Nadeen Dakkak : Workshop in Exeter
Workshop at the University of Exeter: “Alternative Sources and Perspectives on Kuwait’s History and Sociology” 16 October 2019
A recent workshop organized by the Institute of Arab and Islamic Studies at the University of Exeter in England brought together a group of academics to present their research on Kuwait’s history and sociology. The aim of this interdisciplinary workshop was to “revisit the history of the processes of state- and nation-building, as seen through the eyes of those excluded or marginalized from the current tropes of studies on Kuwait”.
The workshop began with an introduction from Dr. Claire Beaugrand (University of Exeter) whose own work on the stateless or bidun people of Kuwait was published in her recent book Statelessness in the Gulf: Migration Nationality and Society in Kuwait (2017). This was then followed by the first panel “Alternative Sources” where Dr. Abdulrahman Alebrahim (Independent Researcher) gave a new historical perspective on the role of the ‘ulama and pearl divers in Kuwait at the beginning on the 20th century. His new book Kuwait’s Politics before Independence: The Role of the Balancing Powers was launched at the Centre for Gulf Studies in Exeter the day after, on 17 October 2019. Wafa Alsayed (LSE) gave the second talk of the panel on Kuwait’s foreign policy and the need to use local sources for a more comprehensive understanding of the country’s political behaviour.
The second panel, “Transnational Circulations”, consisted of two presentations which shed new light on Kuwait’s relationship with other Arab states through the circulation of social movements and intellectual ideas. Kanwal Abdulhameed (University of Exeter) spoke about the role of Palestine as a liberation ideal in shaping the political landscape in Kuwait, particularly through the movement of people and ideas between the two countries in the first half of the twentieth century. After that, Dr. Talal Al-Rashoud (LSE and Kuwait University) traced the development and increasing presence of the muthaqqafun in Kuwait from the 1930s until the 1950s. A counterpart to the effendiyya in other Arab countries, this group of middle-class intellectuals played an important yet forgotten role in Kuwait’s process of modernization.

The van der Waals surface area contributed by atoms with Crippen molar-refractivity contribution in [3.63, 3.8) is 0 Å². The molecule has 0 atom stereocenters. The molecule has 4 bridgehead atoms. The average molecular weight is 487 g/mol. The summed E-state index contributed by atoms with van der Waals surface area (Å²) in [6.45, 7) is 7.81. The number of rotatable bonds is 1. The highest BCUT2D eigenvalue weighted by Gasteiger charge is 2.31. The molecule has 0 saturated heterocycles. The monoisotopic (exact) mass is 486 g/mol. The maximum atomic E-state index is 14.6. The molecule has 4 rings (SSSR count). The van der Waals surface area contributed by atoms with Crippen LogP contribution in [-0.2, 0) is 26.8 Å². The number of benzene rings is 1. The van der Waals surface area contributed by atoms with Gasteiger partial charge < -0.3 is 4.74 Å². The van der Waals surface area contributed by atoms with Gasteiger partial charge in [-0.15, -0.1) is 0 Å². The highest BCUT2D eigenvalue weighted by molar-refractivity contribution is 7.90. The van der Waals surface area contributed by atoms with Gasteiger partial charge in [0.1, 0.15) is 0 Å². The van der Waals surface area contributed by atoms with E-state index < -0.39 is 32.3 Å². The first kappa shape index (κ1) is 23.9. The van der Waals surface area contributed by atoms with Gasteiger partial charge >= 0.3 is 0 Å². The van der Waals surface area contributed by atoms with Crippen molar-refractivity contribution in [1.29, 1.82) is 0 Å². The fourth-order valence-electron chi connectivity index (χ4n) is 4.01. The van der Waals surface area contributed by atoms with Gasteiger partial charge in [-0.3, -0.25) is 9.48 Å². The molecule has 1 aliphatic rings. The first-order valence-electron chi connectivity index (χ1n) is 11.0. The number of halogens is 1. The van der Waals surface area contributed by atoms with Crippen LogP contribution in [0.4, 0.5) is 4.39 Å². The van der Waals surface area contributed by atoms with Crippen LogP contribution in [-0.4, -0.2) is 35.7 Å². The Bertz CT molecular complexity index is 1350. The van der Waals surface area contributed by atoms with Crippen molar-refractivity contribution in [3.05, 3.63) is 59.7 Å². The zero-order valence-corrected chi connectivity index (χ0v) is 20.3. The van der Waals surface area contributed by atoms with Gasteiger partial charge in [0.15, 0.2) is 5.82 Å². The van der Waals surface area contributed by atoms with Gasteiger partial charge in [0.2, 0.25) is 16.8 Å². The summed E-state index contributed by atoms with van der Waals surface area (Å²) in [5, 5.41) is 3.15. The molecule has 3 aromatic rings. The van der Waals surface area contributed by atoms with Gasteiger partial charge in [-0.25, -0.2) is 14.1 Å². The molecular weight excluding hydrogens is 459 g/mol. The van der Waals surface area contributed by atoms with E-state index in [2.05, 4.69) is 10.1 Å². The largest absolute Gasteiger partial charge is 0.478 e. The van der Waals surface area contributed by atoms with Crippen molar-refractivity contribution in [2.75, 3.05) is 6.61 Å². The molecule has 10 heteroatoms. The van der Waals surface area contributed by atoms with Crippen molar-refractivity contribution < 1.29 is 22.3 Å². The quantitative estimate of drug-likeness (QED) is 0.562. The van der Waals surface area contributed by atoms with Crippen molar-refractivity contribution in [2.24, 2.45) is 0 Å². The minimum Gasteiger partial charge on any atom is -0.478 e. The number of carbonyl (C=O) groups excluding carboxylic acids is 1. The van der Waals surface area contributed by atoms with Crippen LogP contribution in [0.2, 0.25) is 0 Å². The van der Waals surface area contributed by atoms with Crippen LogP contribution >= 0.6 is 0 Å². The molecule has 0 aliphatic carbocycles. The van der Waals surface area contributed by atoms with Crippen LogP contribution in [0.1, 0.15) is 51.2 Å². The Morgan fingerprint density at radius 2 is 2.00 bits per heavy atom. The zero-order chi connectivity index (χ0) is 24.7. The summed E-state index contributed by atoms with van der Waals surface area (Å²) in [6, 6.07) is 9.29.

The last panel, “Alternative Voices and Spaces,” consisted of three papers based in the field of literary and theatre studies. Dr. Tareq AlRabei (GUST) analyzed the representation of neglected spaces in the writings of bidun authors by focusing in particular on the work of Sulayman al-Flayyih. Nadeen Dakkak (University of Warwick) analyzed a number of Kuwaiti novels which represent the experiences of non-Kuwaitis and their feelings of belonging to Kuwait. Finally, Faisal Hamadah (Queen Mary University) began by posing the question of the decline of Kuwaiti theatre and followed that by an analysis of New Jibla, a forthcoming play set to be performed in December 2019 at Jabir Al-Ahmad Cultural Centre.
The workshop concluded with a theatre screening and a discussion of Sulayman Al-Bassam’s play Petrol Station (2017).
The workshop was attended by many researchers and students from Exeter and other Universities. It opened a much-needed space for discussion on the challenges and methodologies of conducting research on Kuwait, but it also gave voice to fresh perspectives and approaches evident in the work of all the researchers who presented their work.
As one of the presenters, I found this workshop a great opportunity to share my work on how non-Kuwaitis’ feelings of belonging to Kuwait are represented in literary works. My paper was based on one of my PhD chapters where I explore Arabic fiction tackling themes of belonging and diasporic identities amongst migrants in the Arab Gulf States. Because of the narrow focus of the workshop on Kuwait, it was possible to trace similarities and shared themes between all the papers as well as to receive constructive feedback.
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